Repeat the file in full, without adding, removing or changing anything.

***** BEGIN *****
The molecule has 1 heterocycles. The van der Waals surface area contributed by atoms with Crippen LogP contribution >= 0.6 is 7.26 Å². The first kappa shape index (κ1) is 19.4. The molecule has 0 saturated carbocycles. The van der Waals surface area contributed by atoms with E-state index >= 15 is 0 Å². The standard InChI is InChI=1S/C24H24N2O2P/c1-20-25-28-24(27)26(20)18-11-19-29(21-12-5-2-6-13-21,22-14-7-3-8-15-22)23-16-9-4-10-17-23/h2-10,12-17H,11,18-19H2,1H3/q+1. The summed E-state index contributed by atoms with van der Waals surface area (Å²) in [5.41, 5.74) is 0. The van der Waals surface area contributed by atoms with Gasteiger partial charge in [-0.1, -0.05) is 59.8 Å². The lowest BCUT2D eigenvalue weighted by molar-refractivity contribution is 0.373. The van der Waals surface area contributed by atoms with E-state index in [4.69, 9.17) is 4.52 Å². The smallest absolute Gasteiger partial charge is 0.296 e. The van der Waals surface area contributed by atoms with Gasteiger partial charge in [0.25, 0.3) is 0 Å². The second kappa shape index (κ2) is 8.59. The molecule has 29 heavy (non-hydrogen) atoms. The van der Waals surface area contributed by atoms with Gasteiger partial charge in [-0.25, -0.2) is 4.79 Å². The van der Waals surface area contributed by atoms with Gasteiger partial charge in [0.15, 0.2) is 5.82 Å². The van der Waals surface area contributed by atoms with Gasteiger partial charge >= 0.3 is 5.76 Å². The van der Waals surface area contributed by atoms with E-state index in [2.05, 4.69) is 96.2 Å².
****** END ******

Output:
The molecule has 1 heterocycles. The van der Waals surface area contributed by atoms with Crippen LogP contribution >= 0.6 is 7.26 Å². The first kappa shape index (κ1) is 19.4. The molecule has 0 saturated carbocycles. The van der Waals surface area contributed by atoms with E-state index >= 15 is 0 Å². The standard InChI is InChI=1S/C24H24N2O2P/c1-20-25-28-24(27)26(20)18-11-19-29(21-12-5-2-6-13-21,22-14-7-3-8-15-22)23-16-9-4-10-17-23/h2-10,12-17H,11,18-19H2,1H3/q+1. The summed E-state index contributed by atoms with van der Waals surface area (Å²) in [5.41, 5.74) is 0. The van der Waals surface area contributed by atoms with Gasteiger partial charge in [-0.1, -0.05) is 59.8 Å². The lowest BCUT2D eigenvalue weighted by molar-refractivity contribution is 0.373. The van der Waals surface area contributed by atoms with E-state index in [4.69, 9.17) is 4.52 Å². The smallest absolute Gasteiger partial charge is 0.296 e. The van der Waals surface area contributed by atoms with Gasteiger partial charge in [0.25, 0.3) is 0 Å². The second kappa shape index (κ2) is 8.59. The molecule has 29 heavy (non-hydrogen) atoms. The van der Waals surface area contributed by atoms with Gasteiger partial charge in [-0.25, -0.2) is 4.79 Å². The van der Waals surface area contributed by atoms with Gasteiger partial charge in [0.15, 0.2) is 5.82 Å². The van der Waals surface area contributed by atoms with Gasteiger partial charge >= 0.3 is 5.76 Å². The van der Waals surface area contributed by atoms with E-state index in [2.05, 4.69) is 96.2 Å².